There is a grace to the dead. We have our ancestors and they‘re a mixed bag: good, bad, and everything in between and it’s our duty, the sacred compact to which we were born, for which we were born to make sense of that, to shoulder it and dance through our lives. Our dead are ours, our strength, our foundation and so long as they are doing right by us, we’re called to honor them. (When they’re not, we may be called to elevations and healing work or to call them to account, or in some very desperate cases to cut them out but this is not the everyday norm). Here is the thing though: our dead for the most part tried to live good lives and to do for their families. Even when they fucked up grievously, very few set out to be horrible human beings. They may have been damaged. They may have made terrible choices, but in most cases they did the best they could in a very diseased world to make sense of their lives.
I think on my 3rd great grandmother Rachel Bobo. According to census records, she was illiterate. But she and her husband seem to have moved around quite a bit, possibly for opportunities for themselves and their children. She and her husband were illiterate but her son was a mechanic who owned his own home and could read and write and her granddaughter was an opera singer.
I’m not sure my own maternal grandmother ever finished high school. I suspect she had only an eight grade education if that. One of her daughters worked forty years plus in a respectable position in the Pentagon, the other at Aberdeen Proving ground, and two of her sons own their own businesses. I’m going for my doctorate. For some families, it’s getting a child to learn to read. For another, it’s getting them safely to adulthood. For others, it’s seeing that they never go hungry. Step by faltering step, our ancestors in the best of times pushed us forward. There were those so damaged or broken that they failed even in this, yes, but overall, stumbling in the often bitter confusion of living, they did the best they could.
Someone asked me recently why we honor the dead. It was an honest question, not asked in sarcasm or petulance but out of a desire to understand. We honor the dead because it is the right and proper thing for adults to do. People who don’t honor and respect their dead aren’t fully realized human beings in my opinion. They are like trees without roots. This is one of the ancient contracts (along with honoring the Gods and honoring the land) and it’s a sacred obligation. It shouldn’t be rocket science to instill in our children and our communities the rightness in not only preventing desecration of the dead, but in honoring them and giving them their dignity. This benefits us too.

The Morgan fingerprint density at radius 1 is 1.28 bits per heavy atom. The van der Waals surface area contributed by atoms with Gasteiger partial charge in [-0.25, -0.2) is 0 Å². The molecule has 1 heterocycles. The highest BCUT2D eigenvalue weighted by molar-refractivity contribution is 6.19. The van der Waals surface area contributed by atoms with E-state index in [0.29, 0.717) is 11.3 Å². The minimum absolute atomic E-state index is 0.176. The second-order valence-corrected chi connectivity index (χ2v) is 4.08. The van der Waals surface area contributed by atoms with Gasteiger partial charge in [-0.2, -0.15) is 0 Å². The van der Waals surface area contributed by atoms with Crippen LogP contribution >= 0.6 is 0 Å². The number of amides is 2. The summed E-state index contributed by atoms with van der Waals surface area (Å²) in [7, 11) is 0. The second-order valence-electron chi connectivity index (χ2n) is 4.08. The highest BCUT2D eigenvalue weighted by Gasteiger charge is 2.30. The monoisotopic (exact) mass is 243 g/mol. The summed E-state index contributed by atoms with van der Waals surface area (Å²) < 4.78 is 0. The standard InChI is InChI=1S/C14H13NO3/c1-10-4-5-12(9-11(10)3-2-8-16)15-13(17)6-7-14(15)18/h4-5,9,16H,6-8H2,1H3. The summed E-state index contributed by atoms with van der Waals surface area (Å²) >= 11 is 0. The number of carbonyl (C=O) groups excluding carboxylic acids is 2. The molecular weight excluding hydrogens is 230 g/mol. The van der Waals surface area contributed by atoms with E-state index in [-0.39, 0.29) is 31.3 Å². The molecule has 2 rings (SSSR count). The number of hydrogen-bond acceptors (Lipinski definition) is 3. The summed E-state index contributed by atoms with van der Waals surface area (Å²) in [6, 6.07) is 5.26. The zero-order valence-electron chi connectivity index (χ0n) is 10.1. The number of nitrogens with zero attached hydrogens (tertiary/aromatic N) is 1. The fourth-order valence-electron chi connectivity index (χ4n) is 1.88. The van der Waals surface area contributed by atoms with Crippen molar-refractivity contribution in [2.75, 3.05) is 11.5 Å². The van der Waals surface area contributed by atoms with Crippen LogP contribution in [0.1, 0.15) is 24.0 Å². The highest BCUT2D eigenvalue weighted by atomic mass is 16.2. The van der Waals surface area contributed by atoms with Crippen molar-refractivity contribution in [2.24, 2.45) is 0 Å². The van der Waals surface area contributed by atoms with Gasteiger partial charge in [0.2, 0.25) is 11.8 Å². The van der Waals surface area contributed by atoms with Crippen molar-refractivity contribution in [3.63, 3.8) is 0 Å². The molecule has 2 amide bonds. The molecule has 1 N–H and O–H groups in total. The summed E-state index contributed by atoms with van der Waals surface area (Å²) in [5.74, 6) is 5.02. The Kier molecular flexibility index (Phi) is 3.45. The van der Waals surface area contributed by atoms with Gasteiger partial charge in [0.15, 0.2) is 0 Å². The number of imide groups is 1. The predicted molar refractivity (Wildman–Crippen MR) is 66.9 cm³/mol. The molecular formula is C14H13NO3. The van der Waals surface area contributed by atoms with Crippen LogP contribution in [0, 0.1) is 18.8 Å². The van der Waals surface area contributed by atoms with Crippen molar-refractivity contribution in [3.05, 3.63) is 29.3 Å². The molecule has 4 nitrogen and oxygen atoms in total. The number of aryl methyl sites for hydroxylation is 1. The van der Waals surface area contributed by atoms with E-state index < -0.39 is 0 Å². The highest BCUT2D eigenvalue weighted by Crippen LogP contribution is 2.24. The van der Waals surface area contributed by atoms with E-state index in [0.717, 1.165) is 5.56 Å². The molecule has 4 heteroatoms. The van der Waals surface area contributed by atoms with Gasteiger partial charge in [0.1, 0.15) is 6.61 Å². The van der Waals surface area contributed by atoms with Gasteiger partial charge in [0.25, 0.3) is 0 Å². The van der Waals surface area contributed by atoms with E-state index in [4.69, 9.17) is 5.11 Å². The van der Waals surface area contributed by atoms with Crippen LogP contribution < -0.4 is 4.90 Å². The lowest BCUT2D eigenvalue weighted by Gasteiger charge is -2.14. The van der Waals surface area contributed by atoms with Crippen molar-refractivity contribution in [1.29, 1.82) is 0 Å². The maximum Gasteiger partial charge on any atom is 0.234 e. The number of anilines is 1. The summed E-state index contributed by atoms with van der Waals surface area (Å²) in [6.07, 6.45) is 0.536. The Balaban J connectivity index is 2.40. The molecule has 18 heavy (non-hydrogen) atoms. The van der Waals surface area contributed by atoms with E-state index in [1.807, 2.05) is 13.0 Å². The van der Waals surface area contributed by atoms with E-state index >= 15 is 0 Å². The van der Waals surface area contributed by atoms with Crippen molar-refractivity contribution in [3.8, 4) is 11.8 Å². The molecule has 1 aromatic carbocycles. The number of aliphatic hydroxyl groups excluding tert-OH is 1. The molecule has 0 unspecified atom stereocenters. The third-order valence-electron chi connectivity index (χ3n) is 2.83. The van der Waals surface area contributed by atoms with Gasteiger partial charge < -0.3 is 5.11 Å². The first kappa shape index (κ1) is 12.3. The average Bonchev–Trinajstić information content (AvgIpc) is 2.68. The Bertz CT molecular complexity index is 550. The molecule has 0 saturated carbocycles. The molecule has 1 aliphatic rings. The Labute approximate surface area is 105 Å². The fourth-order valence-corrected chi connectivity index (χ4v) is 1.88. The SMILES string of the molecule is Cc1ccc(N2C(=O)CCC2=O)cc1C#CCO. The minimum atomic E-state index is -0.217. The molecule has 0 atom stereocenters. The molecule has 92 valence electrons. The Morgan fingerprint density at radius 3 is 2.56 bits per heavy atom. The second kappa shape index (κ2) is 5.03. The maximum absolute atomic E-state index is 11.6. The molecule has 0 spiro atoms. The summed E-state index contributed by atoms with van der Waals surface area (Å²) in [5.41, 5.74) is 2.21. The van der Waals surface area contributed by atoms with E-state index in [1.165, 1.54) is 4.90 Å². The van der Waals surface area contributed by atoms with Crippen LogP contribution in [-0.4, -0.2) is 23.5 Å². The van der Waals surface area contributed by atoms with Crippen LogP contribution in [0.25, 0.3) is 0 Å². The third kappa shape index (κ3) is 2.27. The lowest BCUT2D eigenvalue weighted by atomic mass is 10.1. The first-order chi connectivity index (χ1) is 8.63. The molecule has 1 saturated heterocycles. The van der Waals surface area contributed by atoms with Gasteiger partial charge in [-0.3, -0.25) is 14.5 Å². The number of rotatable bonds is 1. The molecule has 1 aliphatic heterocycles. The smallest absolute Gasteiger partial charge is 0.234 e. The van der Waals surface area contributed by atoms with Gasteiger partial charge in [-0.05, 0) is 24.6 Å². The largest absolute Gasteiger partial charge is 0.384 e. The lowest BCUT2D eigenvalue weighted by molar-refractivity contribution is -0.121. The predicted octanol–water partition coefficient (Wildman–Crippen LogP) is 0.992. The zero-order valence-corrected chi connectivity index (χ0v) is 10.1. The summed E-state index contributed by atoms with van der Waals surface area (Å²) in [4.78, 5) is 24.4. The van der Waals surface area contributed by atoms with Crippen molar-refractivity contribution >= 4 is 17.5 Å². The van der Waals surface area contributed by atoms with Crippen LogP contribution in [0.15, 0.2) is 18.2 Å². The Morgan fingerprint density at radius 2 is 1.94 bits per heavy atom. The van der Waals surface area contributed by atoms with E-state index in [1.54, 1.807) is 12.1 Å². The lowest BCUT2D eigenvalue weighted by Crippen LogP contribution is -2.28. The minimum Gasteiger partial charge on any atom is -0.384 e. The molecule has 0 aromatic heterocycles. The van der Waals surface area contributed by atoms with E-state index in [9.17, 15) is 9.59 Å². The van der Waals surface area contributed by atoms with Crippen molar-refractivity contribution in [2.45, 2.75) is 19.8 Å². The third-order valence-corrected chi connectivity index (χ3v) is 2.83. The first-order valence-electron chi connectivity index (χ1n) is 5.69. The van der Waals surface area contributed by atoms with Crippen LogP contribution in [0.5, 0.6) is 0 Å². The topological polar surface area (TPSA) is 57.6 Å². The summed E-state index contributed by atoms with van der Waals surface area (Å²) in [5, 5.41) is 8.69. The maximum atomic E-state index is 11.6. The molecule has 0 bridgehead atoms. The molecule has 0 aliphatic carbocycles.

Nor is honoring the dead about supporting their causes in life. That was a hard lesson for me to learn with my military dead. We honor our dead as individuals (remembrance is a powerful thing, a holy thing) but also because now they are part of this collective of ancestors that nurture and protect us. At least that’s part of it.
A few years ago I had to do a pilgrimage for my military dead and part of it was going to union and confederate graveyards and it was very, very hard for me to visit the latter. I don’t support what they fought for, I find so much of what they fought for personally vile and I was flat out told “it’s not about supporting their causes. it’ s not about patriotism or lack thereof. it’s about honoring the men and women who contributed to making us who we are today, who laid down their lives for something, who lived, suffered, experienced joys, and died trying to make their world a better place for their descendants. It’s about the link in the chain of humanity, and the strength of the ancestral collective. When we honor them, we restore and renew that ancient compact.
We carry our dead. We carry them always. We should do it proudly and we should do it well.
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Today I honor all those who died in our wars. I honor all those who died in WWI. I honor especially, my first cousin twice removed Private Wesley Heffner who fought with Pershing’s First expeditionary Force. He wasn’t drafted: he enlisted. He wanted to be a good man. He was proud of being an American and wanted to bring freedom–he thought that was what being an American was about: fighting wrong and standing for liberty. He died in France in 1918. He never made it home.
“Carry the dead with us. Carry the dead. Never not carry them,
never not act in their name.
Carry the dead in our dreams, all the great deeds; carry the dead in our days,
all the great deeds.
Morning, morning. Let there be their light.
What they would want, what they would ask of us, carry them with us,
never not bring them along.
Never for nothing their brutal departures. Never let justice go lonely.
Ever the heart, ever the spirit, ever the longing. . Earth is not past,
not a ghost, not lost to us.
Ever the believing.
(“Credo Coda,” Michael Dennis Browne)